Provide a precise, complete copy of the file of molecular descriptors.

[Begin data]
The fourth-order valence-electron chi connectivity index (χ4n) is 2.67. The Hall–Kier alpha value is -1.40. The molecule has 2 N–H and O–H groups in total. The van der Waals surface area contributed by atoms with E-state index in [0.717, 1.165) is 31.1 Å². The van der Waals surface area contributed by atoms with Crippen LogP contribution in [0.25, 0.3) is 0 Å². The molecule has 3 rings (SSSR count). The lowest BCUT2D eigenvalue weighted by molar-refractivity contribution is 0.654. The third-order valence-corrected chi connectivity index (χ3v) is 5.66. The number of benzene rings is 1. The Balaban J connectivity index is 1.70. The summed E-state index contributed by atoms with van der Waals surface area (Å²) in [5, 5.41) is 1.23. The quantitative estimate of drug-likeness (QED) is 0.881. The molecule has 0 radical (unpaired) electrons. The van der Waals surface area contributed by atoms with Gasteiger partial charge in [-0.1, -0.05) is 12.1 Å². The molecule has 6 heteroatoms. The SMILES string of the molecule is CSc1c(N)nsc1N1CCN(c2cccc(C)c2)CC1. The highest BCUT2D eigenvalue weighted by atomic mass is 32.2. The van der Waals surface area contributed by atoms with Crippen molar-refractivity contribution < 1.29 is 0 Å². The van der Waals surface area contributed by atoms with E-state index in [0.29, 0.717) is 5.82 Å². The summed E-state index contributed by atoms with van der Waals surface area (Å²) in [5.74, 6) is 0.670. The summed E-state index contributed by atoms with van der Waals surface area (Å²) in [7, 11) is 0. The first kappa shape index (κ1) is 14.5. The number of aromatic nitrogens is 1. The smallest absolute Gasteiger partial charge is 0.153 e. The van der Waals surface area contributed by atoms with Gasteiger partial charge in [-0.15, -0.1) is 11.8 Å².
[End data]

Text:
The fourth-order valence-electron chi connectivity index (χ4n) is 2.67. The Hall–Kier alpha value is -1.40. The molecule has 2 N–H and O–H groups in total. The van der Waals surface area contributed by atoms with E-state index in [0.717, 1.165) is 31.1 Å². The van der Waals surface area contributed by atoms with Crippen LogP contribution in [0.25, 0.3) is 0 Å². The molecule has 3 rings (SSSR count). The lowest BCUT2D eigenvalue weighted by molar-refractivity contribution is 0.654. The third-order valence-corrected chi connectivity index (χ3v) is 5.66. The number of benzene rings is 1. The Balaban J connectivity index is 1.70. The summed E-state index contributed by atoms with van der Waals surface area (Å²) in [5, 5.41) is 1.23. The quantitative estimate of drug-likeness (QED) is 0.881. The molecule has 0 radical (unpaired) electrons. The van der Waals surface area contributed by atoms with Gasteiger partial charge in [-0.1, -0.05) is 12.1 Å². The molecule has 6 heteroatoms. The SMILES string of the molecule is CSc1c(N)nsc1N1CCN(c2cccc(C)c2)CC1. The highest BCUT2D eigenvalue weighted by atomic mass is 32.2. The van der Waals surface area contributed by atoms with Crippen molar-refractivity contribution < 1.29 is 0 Å². The van der Waals surface area contributed by atoms with E-state index in [0.29, 0.717) is 5.82 Å². The summed E-state index contributed by atoms with van der Waals surface area (Å²) in [5.74, 6) is 0.670. The summed E-state index contributed by atoms with van der Waals surface area (Å²) in [7, 11) is 0. The first kappa shape index (κ1) is 14.5. The number of aromatic nitrogens is 1. The smallest absolute Gasteiger partial charge is 0.153 e. The van der Waals surface area contributed by atoms with Gasteiger partial charge in [-0.15, -0.1) is 11.8 Å².